This recipe is my version with these changes.  If you haven't tried making homemade bread, you really should - it's hassle free, cheap as can be, and the results are outstanding.  And the Bread Cloche is a big plus - you're going to want one!  Just leave a comment at the end of the post to have a chance to win one! Be sure to include your e-mail so you can be notified if you win. Giveaway ends at midnight, June 9th - A winner will be picked randomly on Wednesday, June 10th. 

(This contest is now closed)


Artisan Homemade Bread

for a printer friendly recipe click here

makes 4 - 5 small loaves (you can also make rolls easily with this bread). 

●  I use a plastic container with a small hole punched in the lid to store the dough. If you don't have one, you can use a very large bowl with plastic wrap and a hole punched in the wrap.  But if you're going to make dough on a regular basis, I would buy a dedicated plastic container. If you want to know the container I use for my dough it's this 21-cup container from Rubbermaid.  I love it because it doesn't take up make space in the fridge and most of the time I keep it in the door of the fridge, where it fits nicely. 

●  This dough is much more easy to work with if you let the dough rise all night, so I highly recommend making your batch of dough the day(s) before you want to use it. The dough actually develops more flavor the longer it sits in the fridge! You can keep the dough in the fridge for 2 weeks.

3 cups room temperature water
1½ Tablespoons instant yeast (instant yeast is awesome - no proofing is needed)
1½ Tablespoons kosher salt
6½ cups flour (I use half Bread Flour and half regular AP flour) 

Place the water in a large bowl and add the yeast and whisk.  Add the salt and whisk. Start adding the flour and blend until all the flour is incorporated (I use my KitchenAid mixer with the dough hook to do this).  Transfer the dough to a plastic container with a small hole punched in the top to allow the gases to escape.  Let rise for about two hours.  I lift the container up and let it drop on the counter to collapse the dough inside. Then just stick it in the fridge all night.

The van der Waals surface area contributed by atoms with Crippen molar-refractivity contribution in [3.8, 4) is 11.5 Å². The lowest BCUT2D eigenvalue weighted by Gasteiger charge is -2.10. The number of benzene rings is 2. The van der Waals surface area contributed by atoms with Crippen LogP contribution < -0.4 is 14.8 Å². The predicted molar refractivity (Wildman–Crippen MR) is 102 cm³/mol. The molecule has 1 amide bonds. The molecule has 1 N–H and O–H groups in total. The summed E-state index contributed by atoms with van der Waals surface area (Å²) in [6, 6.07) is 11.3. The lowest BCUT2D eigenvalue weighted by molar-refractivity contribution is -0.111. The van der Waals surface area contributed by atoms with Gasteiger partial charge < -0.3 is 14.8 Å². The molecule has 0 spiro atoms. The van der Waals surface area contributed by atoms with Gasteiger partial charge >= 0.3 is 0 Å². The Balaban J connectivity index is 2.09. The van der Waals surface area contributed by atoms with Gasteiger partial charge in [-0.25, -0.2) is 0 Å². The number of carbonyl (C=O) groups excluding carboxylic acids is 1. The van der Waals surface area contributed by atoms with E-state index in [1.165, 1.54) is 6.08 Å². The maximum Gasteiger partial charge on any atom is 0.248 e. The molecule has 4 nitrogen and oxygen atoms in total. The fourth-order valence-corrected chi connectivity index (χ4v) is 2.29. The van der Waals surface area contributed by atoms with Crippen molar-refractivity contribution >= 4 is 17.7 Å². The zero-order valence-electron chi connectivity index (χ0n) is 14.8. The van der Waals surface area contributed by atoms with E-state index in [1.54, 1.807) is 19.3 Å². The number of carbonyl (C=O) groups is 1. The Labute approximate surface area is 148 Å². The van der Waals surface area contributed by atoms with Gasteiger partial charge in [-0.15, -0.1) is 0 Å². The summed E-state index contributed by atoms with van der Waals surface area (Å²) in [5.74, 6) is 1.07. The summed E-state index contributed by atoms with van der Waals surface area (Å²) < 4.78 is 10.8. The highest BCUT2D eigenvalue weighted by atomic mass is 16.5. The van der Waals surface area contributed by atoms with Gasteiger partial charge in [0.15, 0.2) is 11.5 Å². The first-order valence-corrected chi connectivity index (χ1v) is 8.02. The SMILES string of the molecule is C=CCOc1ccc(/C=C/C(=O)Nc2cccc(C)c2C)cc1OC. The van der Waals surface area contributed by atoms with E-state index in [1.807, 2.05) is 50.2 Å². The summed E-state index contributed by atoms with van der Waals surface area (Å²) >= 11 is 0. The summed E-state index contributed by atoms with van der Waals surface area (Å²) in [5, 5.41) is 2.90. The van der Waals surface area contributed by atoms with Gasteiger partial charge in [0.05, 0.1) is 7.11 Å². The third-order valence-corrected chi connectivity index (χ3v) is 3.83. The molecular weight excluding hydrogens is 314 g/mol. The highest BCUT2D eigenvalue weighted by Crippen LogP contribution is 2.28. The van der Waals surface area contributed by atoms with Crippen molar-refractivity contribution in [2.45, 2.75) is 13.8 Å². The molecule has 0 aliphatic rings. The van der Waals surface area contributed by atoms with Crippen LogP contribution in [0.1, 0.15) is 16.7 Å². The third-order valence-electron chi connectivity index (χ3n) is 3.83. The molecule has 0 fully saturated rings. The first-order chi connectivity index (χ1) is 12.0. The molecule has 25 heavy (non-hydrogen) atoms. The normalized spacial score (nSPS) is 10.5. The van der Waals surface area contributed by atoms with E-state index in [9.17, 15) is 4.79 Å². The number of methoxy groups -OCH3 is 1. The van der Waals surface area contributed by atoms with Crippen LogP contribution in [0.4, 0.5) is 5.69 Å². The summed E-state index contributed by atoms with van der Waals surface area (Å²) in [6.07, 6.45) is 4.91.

When you want to bake bread, allow about an hour and half from start to finish. Here is the way I do it: I have divided this whole process into four 20 minute steps.  Place a piece of baking parchment on your counter and tear off the amount of dough that you want. The great thing about this dough is that you can do exactly that - bake a very small loaf of bread or a large one. Shape the dough into a tight ball, placing your thumbs on top of the loaf and pulling them down and under the dough, creating a nice surface tension on the top. Place the dough on the parchment paper and let rise for 20 minutes.  Place your Bread Cloche or a heavy cast iron pot with a lid in your oven and turn the oven to 450° F. to preheat.  Continue to let the bread rise on the counter another 20 minutes.

After the dough has risen, open the oven door and carefully remove the lid from you Cloche or pot. Transfer the bread dough, along with the parchment paper, to the pot and place the lid back on.  Bake for 20 minutes. Remove the lid and bake for another 20 minutes (this will depend on how large a batch of dough you are making) or just until the bread is a deep golden brown.  Baking the bread until it is a deep color is the key to preventing a gummy interior.

Remove from the oven and allow to sit for at least 15 minutes before serving.  Easy!


Giveaway ends at midnight, June 9th - Be sure to include your e-mail so you can be notified if you win - A winner will be picked randomly on Wednesday, June 10th.

(This contest is now closed) 

PrintView Printer Friendly Version

Reader Comments (440)

Would love to try anything that can improve my mediocre bread baking skills!

May 27, 2015 | Unregistered CommenterJean

I make this bread all the time! Would love to win a bread cloche!

May 27, 2015 | Unregistered CommenterCheri

It looks like it creates a great crust!

May 27, 2015 | Unregistered CommenterJennie

Sounds so good. Will try this bead this weekend! Joe

May 27, 2015 | Unregistered CommenterJoe

The only bread I make is this recipe. I only bake it on a stone though since I almost ruined my pot. My stone has crumbled due to years of use, would love a bakers cloche.

May 27, 2015 | Unregistered CommenterJulie

love this!!! have used your pizza crust recipe and done the cinnamon swirl bread.. this sounds fantastic!

May 27, 2015 | Unregistered CommenterFarrell